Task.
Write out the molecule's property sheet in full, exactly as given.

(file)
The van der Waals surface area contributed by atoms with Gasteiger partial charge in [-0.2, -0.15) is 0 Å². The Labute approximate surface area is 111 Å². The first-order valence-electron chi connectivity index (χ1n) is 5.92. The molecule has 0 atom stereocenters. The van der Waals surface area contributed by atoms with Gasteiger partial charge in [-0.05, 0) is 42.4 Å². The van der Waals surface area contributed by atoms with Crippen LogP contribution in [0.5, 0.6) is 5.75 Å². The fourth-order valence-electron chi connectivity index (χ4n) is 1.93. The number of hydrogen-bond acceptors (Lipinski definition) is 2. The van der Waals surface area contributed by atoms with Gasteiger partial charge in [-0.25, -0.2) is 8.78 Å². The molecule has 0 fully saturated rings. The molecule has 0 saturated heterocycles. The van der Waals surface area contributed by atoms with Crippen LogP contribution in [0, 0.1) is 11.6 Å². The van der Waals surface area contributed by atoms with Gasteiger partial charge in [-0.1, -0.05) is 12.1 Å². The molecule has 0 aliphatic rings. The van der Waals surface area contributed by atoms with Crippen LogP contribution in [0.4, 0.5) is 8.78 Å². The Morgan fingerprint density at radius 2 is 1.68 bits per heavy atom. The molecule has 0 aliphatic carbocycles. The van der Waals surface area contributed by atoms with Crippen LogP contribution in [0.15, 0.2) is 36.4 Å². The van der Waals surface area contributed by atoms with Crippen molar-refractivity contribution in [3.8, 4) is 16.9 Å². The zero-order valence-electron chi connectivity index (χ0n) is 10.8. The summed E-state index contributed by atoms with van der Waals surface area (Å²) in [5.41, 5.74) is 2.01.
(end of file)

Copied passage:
The van der Waals surface area contributed by atoms with Gasteiger partial charge in [-0.2, -0.15) is 0 Å². The Labute approximate surface area is 111 Å². The first-order valence-electron chi connectivity index (χ1n) is 5.92. The molecule has 0 atom stereocenters. The van der Waals surface area contributed by atoms with Gasteiger partial charge in [-0.05, 0) is 42.4 Å². The van der Waals surface area contributed by atoms with Crippen LogP contribution in [0.5, 0.6) is 5.75 Å². The fourth-order valence-electron chi connectivity index (χ4n) is 1.93. The number of hydrogen-bond acceptors (Lipinski definition) is 2. The van der Waals surface area contributed by atoms with Gasteiger partial charge in [-0.25, -0.2) is 8.78 Å². The molecule has 0 fully saturated rings. The molecule has 0 saturated heterocycles. The van der Waals surface area contributed by atoms with Crippen LogP contribution in [0, 0.1) is 11.6 Å². The van der Waals surface area contributed by atoms with Gasteiger partial charge in [-0.1, -0.05) is 12.1 Å². The molecule has 0 aliphatic rings. The van der Waals surface area contributed by atoms with Crippen LogP contribution in [0.4, 0.5) is 8.78 Å². The Morgan fingerprint density at radius 2 is 1.68 bits per heavy atom. The molecule has 0 aliphatic carbocycles. The van der Waals surface area contributed by atoms with Crippen LogP contribution in [0.15, 0.2) is 36.4 Å². The van der Waals surface area contributed by atoms with Crippen molar-refractivity contribution in [3.8, 4) is 16.9 Å². The zero-order valence-electron chi connectivity index (χ0n) is 10.8. The summed E-state index contributed by atoms with van der Waals surface area (Å²) in [5.41, 5.74) is 2.01.